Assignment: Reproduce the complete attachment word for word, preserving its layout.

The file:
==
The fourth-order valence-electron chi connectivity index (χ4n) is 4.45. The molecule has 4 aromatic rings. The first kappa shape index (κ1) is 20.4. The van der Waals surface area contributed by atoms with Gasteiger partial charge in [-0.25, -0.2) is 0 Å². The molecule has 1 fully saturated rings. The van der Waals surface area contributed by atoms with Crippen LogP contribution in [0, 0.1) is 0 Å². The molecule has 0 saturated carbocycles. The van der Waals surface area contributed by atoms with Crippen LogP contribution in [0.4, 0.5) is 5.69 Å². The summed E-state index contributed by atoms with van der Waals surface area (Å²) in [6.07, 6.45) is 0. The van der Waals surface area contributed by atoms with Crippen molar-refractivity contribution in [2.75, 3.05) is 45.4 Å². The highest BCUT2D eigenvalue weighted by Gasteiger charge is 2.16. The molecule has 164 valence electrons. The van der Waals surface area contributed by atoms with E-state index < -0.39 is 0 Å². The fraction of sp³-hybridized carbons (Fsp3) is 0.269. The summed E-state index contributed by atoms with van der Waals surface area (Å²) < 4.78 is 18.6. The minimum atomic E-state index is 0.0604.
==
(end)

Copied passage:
The fourth-order valence-electron chi connectivity index (χ4n) is 4.45. The molecule has 4 aromatic rings. The first kappa shape index (κ1) is 20.4. The van der Waals surface area contributed by atoms with Gasteiger partial charge in [-0.25, -0.2) is 0 Å². The molecule has 1 fully saturated rings. The van der Waals surface area contributed by atoms with Crippen LogP contribution in [0, 0.1) is 0 Å². The molecule has 0 saturated carbocycles. The van der Waals surface area contributed by atoms with Crippen LogP contribution in [0.4, 0.5) is 5.69 Å². The summed E-state index contributed by atoms with van der Waals surface area (Å²) in [6.07, 6.45) is 0. The van der Waals surface area contributed by atoms with Crippen molar-refractivity contribution in [2.75, 3.05) is 45.4 Å². The highest BCUT2D eigenvalue weighted by Gasteiger charge is 2.16. The molecule has 164 valence electrons. The van der Waals surface area contributed by atoms with E-state index < -0.39 is 0 Å². The fraction of sp³-hybridized carbons (Fsp3) is 0.269. The summed E-state index contributed by atoms with van der Waals surface area (Å²) < 4.78 is 18.6. The minimum atomic E-state index is 0.0604.